The beleaguered state pension system notched a 3.47% gain in the fiscal year that ended June 30, its first year in the black since fiscal 2000, when it returned 11.87%. After that, the next two years were considerably less cheery for the state’s $26.7-billion retirement plan – down 9.41% in fiscal 2001 and 7.63% lower in fiscal 2002, according to a Baltimore Sun report.
“We had some things go right for us” in fiscal 2003, Joseph M. Coale III, spokesman for the pension fund, told the newspaper. “Our timing has been right; our asset allocation good; and our choice of [investment managers] has been good, too. Our operations here have improved during this past fiscal year. There are other things we still have to get to, but we’re feeling better about ourselves.”
Many of those changes have come due to pressure from legislators, departures of top-level staffers and the fact that the agency has brought in outside consultants in an effort to improve internal policies and controls. Earlier this month Baltimore money manager Nathan A Chapman Jr pleaded not guilty to charges of defrauding the pension system and “looting” his own companies (See Chapman Pleads Not Guilty in Maryland Fraud Case ). Additionally, a former trustee of the pension system, Debra Humphries, was indicted on perjury charges after she allegedly lied about cash and gifts worth more than $46,000 authorities say she received from Chapman (See “Relationships” Entangle Maryland Pension Fund ).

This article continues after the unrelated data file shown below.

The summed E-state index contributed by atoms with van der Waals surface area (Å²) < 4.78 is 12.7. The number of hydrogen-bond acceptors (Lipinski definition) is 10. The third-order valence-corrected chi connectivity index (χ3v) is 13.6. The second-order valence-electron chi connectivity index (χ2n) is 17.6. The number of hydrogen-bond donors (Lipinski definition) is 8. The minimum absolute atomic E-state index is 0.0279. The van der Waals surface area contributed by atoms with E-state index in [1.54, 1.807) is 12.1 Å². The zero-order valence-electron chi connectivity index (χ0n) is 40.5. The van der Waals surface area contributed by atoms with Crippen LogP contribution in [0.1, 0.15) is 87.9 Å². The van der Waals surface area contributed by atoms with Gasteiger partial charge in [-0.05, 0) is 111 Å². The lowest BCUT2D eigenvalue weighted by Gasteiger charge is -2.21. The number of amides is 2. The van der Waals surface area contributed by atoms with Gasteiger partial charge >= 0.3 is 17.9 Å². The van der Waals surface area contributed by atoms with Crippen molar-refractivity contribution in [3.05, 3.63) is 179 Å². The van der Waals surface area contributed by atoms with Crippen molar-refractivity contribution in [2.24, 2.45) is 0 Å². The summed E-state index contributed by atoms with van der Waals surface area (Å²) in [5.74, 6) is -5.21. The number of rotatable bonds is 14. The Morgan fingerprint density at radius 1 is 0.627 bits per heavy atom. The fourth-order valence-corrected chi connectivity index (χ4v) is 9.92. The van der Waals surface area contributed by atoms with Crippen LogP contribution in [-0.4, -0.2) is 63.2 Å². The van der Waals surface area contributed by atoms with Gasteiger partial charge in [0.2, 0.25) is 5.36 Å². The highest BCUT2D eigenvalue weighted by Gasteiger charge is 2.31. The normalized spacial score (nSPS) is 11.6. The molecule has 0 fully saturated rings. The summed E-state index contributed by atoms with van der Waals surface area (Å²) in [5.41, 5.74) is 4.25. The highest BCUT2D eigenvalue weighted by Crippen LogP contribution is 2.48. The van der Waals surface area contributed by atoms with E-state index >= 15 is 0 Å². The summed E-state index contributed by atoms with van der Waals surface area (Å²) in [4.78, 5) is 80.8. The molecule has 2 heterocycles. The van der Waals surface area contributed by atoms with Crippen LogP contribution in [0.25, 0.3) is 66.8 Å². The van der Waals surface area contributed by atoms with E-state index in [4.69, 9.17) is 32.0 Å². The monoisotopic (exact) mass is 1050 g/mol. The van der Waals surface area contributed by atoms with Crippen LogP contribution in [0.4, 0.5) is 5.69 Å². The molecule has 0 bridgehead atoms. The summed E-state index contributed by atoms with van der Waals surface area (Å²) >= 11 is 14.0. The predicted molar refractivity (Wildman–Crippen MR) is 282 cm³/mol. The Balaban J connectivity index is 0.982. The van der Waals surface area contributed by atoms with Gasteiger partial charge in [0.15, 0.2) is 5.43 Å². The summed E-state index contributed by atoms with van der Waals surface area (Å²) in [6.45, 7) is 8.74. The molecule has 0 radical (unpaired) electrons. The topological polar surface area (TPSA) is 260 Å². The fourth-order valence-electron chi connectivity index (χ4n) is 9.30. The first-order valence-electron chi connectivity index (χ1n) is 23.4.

Further, those changes became apparent in the final quarter of fiscal 2003, when the state pension system recorded an investment return of 11.96%, placing Maryland in the top quarter of all public pension plans that are part of the to the Trust Universe Comparison Service (TUCS), the Wilshire Associates’ benchmark that is widely known for public investment plans.
However, the state once again lagged behind its for the just concluded fiscal year. Maryland’s 3.47% return fell short of the 4.02% median return of all pension funds with more than $1 billion in assets, according to TUCS.
Maryland’s performance last year ranked the state in the 66th percentile in terms of investment returns. Even so, the rating represented a substantial improvement over the two prior years, one of which saw Maryland ranked dead last.